> We had this poster in our chow line that talked about when the exception becomes the rule (wish i could find the quote).

Sounds like normalisation of deviance [1]. The exception happens so many times that it becomes normal, then the exception to that normal and before you know it you’re way outside the original normal and you’ve blown up a space shuttle [2].

1: https://en.wikibooks.org/wiki/Professionalism/Diane_Vaughan_...

2: https://en.wikipedia.org/wiki/Space_Shuttle_Challenger_disas...

The boredom is an interesting risk factor, and I'm wondering what could be done to address it.

For software, I'm familiar with a process of intentionally designing and executing a safe breakage as a sort of drill to keep people's heads in the game---no better way to find where you accidentally didn't have redundancy than by turning off a system that should have a fallback and seeing what else breaks. Is that practical for CIC, or is there insufficient redundancy in CIC to do something like that safely?

Thanks for your perspective, very interesting.

I'm really surprised that all it takes to be declared qualified is the signature of someone else who's qualified. That leaves lots of room for slippage and social pressure, like the dip you mention. It also leaves no one specifically responsible for the crew's level of qualification. A cynic might say that was the point of the system: we know this is going to fail, so make sure no one is directly in the line of fire when the shit cannon goes off.

There is generally written testing involved, along with a multi-person board/interview that is a direct knowledge test under that inherent stress of face to face.

I would also add that a paperwork heavy culture around discipline, can lead to all kinds of unwanted behaviors, especially when combined with exception creep. An example from the article was the reference that numerous events occurred that dictated contacting the CO, were the CIC did not. Administrative/Promotion fear is real and can effect behavior.

While I understand the need to honestly record and fit-rep staff. If leaders are not also teachers and if ALL failure has dire consequence, then how do people learn?

You end up with qualification programs and skill sets like there were on this ship. That culture created an environment where questions were taboo.

Technology problems are also people problems, so I am curious about your opinion of the report's comments on the lack of a quartermaster chief petty officer and a "dysfunctional chief's mess."

And, how could the fleet command be ignorant of the culture problems on this ship?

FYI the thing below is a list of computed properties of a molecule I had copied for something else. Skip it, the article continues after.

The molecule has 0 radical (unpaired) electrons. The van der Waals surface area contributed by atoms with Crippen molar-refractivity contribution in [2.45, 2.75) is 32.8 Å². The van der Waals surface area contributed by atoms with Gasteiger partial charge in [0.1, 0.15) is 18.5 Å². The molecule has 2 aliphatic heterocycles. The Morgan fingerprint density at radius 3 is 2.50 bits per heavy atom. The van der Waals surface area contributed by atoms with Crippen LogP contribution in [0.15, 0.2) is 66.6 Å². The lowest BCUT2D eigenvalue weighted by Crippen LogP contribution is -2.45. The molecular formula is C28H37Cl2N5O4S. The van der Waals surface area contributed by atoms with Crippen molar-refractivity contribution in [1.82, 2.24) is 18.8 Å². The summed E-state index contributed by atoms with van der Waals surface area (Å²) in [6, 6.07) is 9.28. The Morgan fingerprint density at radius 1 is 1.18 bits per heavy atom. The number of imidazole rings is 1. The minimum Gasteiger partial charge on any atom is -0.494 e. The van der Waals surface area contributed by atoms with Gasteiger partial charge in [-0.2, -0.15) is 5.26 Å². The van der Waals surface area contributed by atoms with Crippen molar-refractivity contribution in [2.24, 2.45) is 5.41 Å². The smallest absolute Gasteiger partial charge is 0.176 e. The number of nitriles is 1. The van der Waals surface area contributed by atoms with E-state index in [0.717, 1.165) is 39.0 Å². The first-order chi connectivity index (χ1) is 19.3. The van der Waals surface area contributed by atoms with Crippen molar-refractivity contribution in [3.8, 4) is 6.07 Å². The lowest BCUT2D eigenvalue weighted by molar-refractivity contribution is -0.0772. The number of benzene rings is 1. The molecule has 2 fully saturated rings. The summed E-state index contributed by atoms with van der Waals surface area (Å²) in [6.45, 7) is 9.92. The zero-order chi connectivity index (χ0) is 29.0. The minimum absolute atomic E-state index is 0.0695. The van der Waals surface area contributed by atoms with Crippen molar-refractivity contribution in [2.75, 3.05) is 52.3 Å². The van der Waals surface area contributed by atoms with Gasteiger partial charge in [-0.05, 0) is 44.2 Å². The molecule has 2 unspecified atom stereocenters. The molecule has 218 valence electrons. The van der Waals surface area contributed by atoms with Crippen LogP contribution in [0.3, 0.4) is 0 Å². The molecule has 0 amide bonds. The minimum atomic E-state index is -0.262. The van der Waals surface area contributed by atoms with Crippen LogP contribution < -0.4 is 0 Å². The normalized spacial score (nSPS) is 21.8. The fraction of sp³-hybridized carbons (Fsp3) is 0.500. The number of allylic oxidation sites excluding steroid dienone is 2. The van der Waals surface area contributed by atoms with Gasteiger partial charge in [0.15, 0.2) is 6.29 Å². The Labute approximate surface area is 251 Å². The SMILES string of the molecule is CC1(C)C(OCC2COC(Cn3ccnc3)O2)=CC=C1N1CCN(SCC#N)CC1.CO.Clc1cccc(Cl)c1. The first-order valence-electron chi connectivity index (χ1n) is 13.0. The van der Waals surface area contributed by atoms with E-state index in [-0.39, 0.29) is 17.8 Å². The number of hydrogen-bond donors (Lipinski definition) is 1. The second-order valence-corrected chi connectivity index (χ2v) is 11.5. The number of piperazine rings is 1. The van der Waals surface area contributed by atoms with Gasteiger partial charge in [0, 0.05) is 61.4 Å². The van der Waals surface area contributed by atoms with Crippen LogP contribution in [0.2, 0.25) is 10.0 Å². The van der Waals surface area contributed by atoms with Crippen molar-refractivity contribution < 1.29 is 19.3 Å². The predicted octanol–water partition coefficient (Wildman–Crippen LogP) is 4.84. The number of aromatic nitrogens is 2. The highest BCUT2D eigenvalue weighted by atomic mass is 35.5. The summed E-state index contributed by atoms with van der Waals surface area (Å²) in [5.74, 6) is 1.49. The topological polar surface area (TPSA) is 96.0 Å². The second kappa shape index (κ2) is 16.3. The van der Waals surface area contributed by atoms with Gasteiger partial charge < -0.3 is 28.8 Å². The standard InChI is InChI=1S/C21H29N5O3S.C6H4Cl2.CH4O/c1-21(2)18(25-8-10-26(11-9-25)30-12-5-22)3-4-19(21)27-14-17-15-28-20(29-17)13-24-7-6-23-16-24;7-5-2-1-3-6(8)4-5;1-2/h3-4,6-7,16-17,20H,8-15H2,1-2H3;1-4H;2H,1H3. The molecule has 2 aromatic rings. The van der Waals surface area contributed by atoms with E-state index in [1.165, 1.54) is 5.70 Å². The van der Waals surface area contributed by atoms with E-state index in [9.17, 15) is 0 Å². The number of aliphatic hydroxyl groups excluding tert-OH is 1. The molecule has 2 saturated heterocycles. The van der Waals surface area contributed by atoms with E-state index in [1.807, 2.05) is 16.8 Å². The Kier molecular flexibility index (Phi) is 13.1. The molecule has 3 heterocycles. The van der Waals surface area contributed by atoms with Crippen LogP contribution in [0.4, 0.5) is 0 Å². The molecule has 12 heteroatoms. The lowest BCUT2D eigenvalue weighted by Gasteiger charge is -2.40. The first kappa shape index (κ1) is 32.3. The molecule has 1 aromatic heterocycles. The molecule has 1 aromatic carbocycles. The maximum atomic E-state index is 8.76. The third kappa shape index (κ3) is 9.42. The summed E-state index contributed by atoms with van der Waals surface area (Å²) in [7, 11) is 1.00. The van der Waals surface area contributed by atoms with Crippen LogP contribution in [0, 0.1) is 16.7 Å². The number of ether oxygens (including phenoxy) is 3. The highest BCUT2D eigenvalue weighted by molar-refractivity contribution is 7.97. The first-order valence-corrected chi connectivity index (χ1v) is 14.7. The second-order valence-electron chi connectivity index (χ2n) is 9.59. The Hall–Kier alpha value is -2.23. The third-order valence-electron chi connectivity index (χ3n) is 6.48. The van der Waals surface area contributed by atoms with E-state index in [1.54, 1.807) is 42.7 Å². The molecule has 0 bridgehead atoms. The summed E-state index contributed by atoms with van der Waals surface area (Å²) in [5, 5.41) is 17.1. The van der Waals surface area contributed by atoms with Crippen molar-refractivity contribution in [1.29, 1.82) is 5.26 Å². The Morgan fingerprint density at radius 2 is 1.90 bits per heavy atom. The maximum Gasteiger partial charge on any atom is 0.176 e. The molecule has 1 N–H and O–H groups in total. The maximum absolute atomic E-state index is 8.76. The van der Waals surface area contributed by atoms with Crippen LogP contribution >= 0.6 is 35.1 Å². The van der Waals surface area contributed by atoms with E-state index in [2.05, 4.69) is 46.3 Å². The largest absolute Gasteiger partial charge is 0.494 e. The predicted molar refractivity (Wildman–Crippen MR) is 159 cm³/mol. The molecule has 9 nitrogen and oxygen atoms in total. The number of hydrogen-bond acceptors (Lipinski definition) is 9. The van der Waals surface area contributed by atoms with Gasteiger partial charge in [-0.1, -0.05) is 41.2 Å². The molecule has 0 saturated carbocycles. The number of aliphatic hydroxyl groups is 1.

Seems like those NCO issues should have flagged long-term problems to both the ship's command and to the fleet. I don't understand why they would ignore something like that.

The most amazing things to me is that all of the non-military vessels in the area at the time were transmitting AIS. Isn't a warship supposed to be able to navigate in a combat environment, with the presence of jammers, based only on its radar data?

Having precise AIS data flowing in for every ship in the area is navigating on "easy mode".

In a related article at navytimes.com published two days earlier, the Panamanian owners of the other ship involved, have agreed to pay the U.S. government ~$27 million in a settlement. https://www.navytimes.com/news/your-navy/2019/01/11/ship-own...

Naturally we're not supposed to infer “any liability, negligence, breach of duty, or wrongdoing” by either party as a result of such a settlement.

That seems likely to be more related to specifics of law of the controlling jurisdiction than to anything else. I don't blame the Panamanians or their insurance company for wanting to just put this all behind them. Collisions with USN are sort of like "Acts of God" anyway...

> Since 2015, the Fitz had lacked a quartermaster chief petty officer, a crucial leader who helps safely navigate a warship and trains its sailors — a shortcoming known to both the destroyer’s squadron and Navy officials in the United States, Fort wrote.

The accident took place on June 17, 2017. So for 2 - 3 years, they couldn't find a chief petty officer to accept the assignment?

I wonder, were potential chief petty officers avoiding the ship knowing it was a bad assignment, with crew that had low morale and not enough training?